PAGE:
Happy Monday! A few pieces for you to read, in no particular order.


#foodwaste: reducing it and dealing with it. No one likes wasting food. So why do we do it? And how do we stop? “More than twice as much is wasted at the consumer level than at the retail level,” per recent statistics. So a great deal of power to effect change lies with consumers and the choices they make. Guilt doesn’t work, but there are other things that do. Increasing awareness. Making it easy. And making it cool, among other things. Mary Hoff has put together an absolutely wonderful, in-depth piece on the subject of reducing food waste for Ensia. She speaks to Jonathan Bloom and others who are sounding the call and helping us waste less. Pair with this piece about the role anaerobic digestion could play in helping to deal with America’s food waste. If you don’t know much about this technology, this may be a good read for you. Debra Kantner for Waste360.


Perspective: food is political. Nice Editor’s Note from Civil Eats’ Naomi Starkman: “In order to put food on the political agenda, we can’t just buy our way to a better food system.” Public interest in food policy has greatly increased in the last five years. How will that translate into political change? A #goodread.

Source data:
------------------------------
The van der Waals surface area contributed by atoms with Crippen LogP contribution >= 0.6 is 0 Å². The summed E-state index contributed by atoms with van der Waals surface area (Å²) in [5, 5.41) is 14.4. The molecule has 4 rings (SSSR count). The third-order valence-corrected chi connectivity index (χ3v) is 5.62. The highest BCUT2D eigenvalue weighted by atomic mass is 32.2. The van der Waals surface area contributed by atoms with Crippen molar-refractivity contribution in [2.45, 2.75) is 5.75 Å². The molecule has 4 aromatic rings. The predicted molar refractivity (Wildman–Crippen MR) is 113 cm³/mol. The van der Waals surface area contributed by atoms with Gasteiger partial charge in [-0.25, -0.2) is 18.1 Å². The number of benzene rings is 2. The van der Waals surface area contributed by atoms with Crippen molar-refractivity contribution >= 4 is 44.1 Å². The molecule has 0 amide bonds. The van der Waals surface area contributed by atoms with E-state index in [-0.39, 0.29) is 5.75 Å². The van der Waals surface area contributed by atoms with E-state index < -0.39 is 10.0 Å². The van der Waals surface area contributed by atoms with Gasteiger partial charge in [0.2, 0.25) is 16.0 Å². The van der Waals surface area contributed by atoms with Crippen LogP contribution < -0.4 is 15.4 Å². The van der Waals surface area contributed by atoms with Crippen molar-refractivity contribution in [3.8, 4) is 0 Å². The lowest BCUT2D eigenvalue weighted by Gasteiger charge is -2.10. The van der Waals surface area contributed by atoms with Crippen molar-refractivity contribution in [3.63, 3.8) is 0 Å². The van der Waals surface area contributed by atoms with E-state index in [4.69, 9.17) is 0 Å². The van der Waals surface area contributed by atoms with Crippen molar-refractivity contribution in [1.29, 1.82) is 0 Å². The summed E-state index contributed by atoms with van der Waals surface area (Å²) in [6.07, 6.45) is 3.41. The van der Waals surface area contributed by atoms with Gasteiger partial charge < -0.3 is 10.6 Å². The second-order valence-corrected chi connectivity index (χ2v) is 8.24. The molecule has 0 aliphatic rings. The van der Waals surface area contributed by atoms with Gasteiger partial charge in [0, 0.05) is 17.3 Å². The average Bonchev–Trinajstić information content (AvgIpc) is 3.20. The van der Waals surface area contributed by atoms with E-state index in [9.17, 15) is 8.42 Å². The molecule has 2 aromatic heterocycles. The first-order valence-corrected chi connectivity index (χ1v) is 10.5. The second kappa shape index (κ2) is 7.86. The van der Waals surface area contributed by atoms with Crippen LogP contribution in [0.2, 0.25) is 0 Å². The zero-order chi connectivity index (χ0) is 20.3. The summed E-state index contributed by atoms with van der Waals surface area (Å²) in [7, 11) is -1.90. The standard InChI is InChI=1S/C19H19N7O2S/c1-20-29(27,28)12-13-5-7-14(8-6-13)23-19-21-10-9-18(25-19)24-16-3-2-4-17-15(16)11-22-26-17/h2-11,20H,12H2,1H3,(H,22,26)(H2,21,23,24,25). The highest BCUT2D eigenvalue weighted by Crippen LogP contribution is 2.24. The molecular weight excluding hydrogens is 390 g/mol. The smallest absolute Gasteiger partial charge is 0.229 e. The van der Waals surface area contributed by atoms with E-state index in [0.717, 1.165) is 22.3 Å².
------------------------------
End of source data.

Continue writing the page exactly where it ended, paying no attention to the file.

Bittman and Betty (Crocker). Journalist/chef/thought leader Mark Bittman has recently left his post at the New York Times. It’s been announced he’s joined the team at Purple Carrot, a cooking/meal box delivery company providing vegan entrees to its customers. Lots of buzz around this today, but we like this interview Bittman had with Nathanael Johnson. It appears in GristIt’s definitely not Bittman, but we loved this piece about Betty Crocker’s midcentury recipes. Lavish creations featuring gelatin molds and mayonnaise. We remember these dishes from holidays with grandparents, neighborhood gatherings and church suppers. Bonus: terrific history of home cookery and some thoughts from food historian Rachael Laudan about how the Cold War may have influenced this food. (“…glossy cards were another theater for the standoff between socialism and capitalism”). From the New York Times Magazine. Text by Tamar Adler, shout-out to artists Maurizio Cattelan and Pierpaolo Ferrari for their interpretation of the dishes. We love this more than we can adequately express.


Breaking: E.coli outbreak closes dozens of Chipotle restaurants in the Pacific Northwest. Eyder Peralta for NPR’s Two-Way. This is an important story to follow. Food safety expert/attorney Bill Marler shares a history of Chipotle’s food poisoning outbreaks.


Have a great day.